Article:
go into

Also found in: Dictionary, Thesaurus, Financial, Encyclopedia.

go into (something)

1. To enter some place or thing. Let's go into the church before the ceremony starts. The nail went into the wall with a few taps of the hammer.
2. To join a particular profession or enter a particular field of study. I'm thinking about going into law, but I want to see what else is out there. I can't believe he went into med school after college when he's so clearly an artist at heart.
3. To explain or discuss something at length. I'm too tired to go into the details right now, but I'll give you the full story tomorrow.
4. To succumb to a certain condition. Oh, don't go into despair—you're a great student, and this is just one bad grade. I think I went into denial after everything that happened.
5. To visit a particular location. I'm going into the city this afternoon if you want to join me.
6. To be a factor of a certain number, as when doing division. How many times does two go into eight?
7. To fit into something. Nothing else can go into the closet right now, unless you want an avalanche the next time you open it.
8. To strike or touch something, usually accidentally. Be careful, or your thumb will go right into the icing on the cake!
See also: go
Farlex Dictionary of Idioms. © 2022 Farlex, Inc, all rights reserved.

go into something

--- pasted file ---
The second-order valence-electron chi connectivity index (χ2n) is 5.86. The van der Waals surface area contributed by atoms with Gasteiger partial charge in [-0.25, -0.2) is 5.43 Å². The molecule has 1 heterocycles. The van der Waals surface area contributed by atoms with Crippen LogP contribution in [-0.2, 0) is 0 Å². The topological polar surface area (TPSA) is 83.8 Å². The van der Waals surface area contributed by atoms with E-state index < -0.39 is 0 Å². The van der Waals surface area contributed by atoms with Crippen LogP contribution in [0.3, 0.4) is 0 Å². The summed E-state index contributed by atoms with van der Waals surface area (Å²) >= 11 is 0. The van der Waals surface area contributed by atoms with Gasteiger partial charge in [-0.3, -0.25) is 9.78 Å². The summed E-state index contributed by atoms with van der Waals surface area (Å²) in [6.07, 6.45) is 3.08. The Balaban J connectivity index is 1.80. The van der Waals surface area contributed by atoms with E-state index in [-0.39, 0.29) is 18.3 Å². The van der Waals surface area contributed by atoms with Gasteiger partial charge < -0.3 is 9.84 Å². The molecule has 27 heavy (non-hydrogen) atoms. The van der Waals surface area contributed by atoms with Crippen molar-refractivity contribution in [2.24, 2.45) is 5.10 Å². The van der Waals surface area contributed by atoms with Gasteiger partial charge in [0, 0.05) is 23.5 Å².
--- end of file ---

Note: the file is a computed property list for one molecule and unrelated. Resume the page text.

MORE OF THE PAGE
1. and go in Lit. to enter something; to penetrate something. The needle went into the vein smoothly and painlessly. It went in with no trouble.
2. Fig. to enter some line of business or a profession. Hewentinto accounting when he got out of college. Iwant to prepare to go into law enforcement.
3. . Fig. to examine or study something; to discuss and explain something. (See also .) I need to go into this more. When we have time, we need to go into this question more thoroughly.
See also: go
McGraw-Hill Dictionary of American Idioms and Phrasal Verbs. © 2002 by The McGraw-Hill Companies, Inc.

go into

1. Enter somewhere or something; also fit inside something. For example, Don't go into this building, or The tractor is too big to go into the shed. [c. a.d. 1000]
2. Enter a particular state or condition, as in She's about to go into hysterics, or I'm afraid he went into a coma. [Second half of 1600s]
3. Enter a profession or line of work, as in She decided to go into politics. [Early 1800s] For synonyms, see go in for, def. 2; take up.
4. Investigate or discuss, especially in detail. For example, We haven't time to go into the entire history of the project. [Early 1800s] Also see enter into, def. 4. Also see the subsequent entries beginning with go into.
See also: go
The American Heritage® Dictionary of Idioms by Christine Ammer. Copyright © 2003, 1997 by The Christine Ammer 1992 Trust. Published by Houghton Mifflin Harcourt Publishing Company. All rights reserved.

go into

1. To enter something: They went into the tunnel and emerged from the other side an hour later. I went into my suitcase to get my toothbrush. I am going into my final year at school, so I need to start looking for a job.
2. To go to some central or particular location: I'll go into the office on Saturday and finish the report. I went into town to buy some clothing. The car went into the shop for repairs.